How did our MPs vote on delaying Brexit?
PUBLISHED: 11:58 15 March 2019 | UPDATED: 15:15 15 March 2019
MPs voted to seek a delay on leaving in the House of Commons last night, but how did our MPs vote?
MPs voted 413 to 202 for Prime Minister Theresa May to ask the EU for a delay on Brexit, a majority of 211.
It means that the UK may not leave the European Union on March 29.
Hitchin and Harpenden MP Bim Afolami voted for Article 50 to be extended, saying: “Last night, the House of Commons voted to seek an extension to Article 50. This is the right move and will give Parliament the necessary time to have an orderly Brexit.
“However delaying Brexit does not change the facts on the table. Parliament has been clear that it does not want a ‘no deal’ Brexit and it also does not want another divisive referendum on leaving the European Union.
“MPs of all parties need to come together to find a consensus for leaving the European Union. That’s why I continue to believe the Prime Minister’s deal is the best deal available to us and I will continue to her support her in passing it.”
North East Beds MP Alistair Burt also voted for an extension.
“I voted to extend the Article 50 deadline on Thursday because I am not willing to drive my constituents livelihoods over a cliff, when a perfectly good deal is the alternative,” he said.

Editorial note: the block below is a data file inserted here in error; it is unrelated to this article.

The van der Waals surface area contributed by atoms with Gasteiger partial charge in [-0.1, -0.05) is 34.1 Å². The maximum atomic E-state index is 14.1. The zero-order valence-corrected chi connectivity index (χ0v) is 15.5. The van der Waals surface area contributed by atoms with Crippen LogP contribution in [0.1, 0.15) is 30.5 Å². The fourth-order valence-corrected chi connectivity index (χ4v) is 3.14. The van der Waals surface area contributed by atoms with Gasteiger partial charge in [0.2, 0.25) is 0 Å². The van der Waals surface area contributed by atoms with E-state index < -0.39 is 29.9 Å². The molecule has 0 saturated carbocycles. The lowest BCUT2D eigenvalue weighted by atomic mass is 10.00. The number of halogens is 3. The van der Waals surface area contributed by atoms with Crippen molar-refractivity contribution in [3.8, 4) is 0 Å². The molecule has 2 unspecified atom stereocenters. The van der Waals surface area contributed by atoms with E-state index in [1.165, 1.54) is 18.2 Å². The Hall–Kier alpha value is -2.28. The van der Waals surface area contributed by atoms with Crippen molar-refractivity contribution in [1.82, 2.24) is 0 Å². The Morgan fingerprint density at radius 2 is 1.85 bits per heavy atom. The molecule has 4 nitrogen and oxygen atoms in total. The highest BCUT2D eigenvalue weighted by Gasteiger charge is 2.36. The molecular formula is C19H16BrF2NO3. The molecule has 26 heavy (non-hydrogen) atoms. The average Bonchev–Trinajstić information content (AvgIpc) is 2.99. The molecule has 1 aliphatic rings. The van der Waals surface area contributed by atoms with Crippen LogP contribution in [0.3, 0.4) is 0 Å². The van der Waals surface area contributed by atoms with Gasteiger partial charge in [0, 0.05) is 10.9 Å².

“It is for my colleagues to recognise that. If they do, then we will leave on March 29th on time.
“The responsibility for delay is solely with my Brexiteer colleagues who did not vote for the deal, and have delayed the process further.
“I will continue to serve all my constituents whose views are very varied on the issue, and all of whom I take very seriously.”
Stevenage MP Stephen McPartland voted against delaying Article 50, saying: “All this week the Labour Party have been voting to steal Brexit.
“On Tuesday they voted against the Prime Minister’s plan to leave Europe with a deal. On Wednesday they voted to take no deal off the table and remove any negotiating leverage on the Prime Minister.
“On Thursday they voted to extend Article 50 and stop Brexit forever, but were defeated. Labour also refused to vote for or against a second referendum, despite supporting one publicly.
“I voted against them and will continue to fight Labour everyday so we can deliver on the democratic decision of the British people to leave the European Union.”
Mid-Bedfordshire MP Nadine Dorries also voted against a delaying Brexit and has raised concerns about a second referendum being the next step.
“The remain majority in Parliament does not reflect the will or the vote of the people,” she wrote on her website.
“No deal denied, Article 50 extended. When that happens, as I’m now sure it will, the conversation will move to a second referendum.
“This will take years, to pass the legislation and to agree on the question. At this point, I think the chance of Brexit happening at all falls away.”
North East Herts MP Sir Oliver Heald voted seek an extension. The Comet has contacted him for comment and is awaiting a response.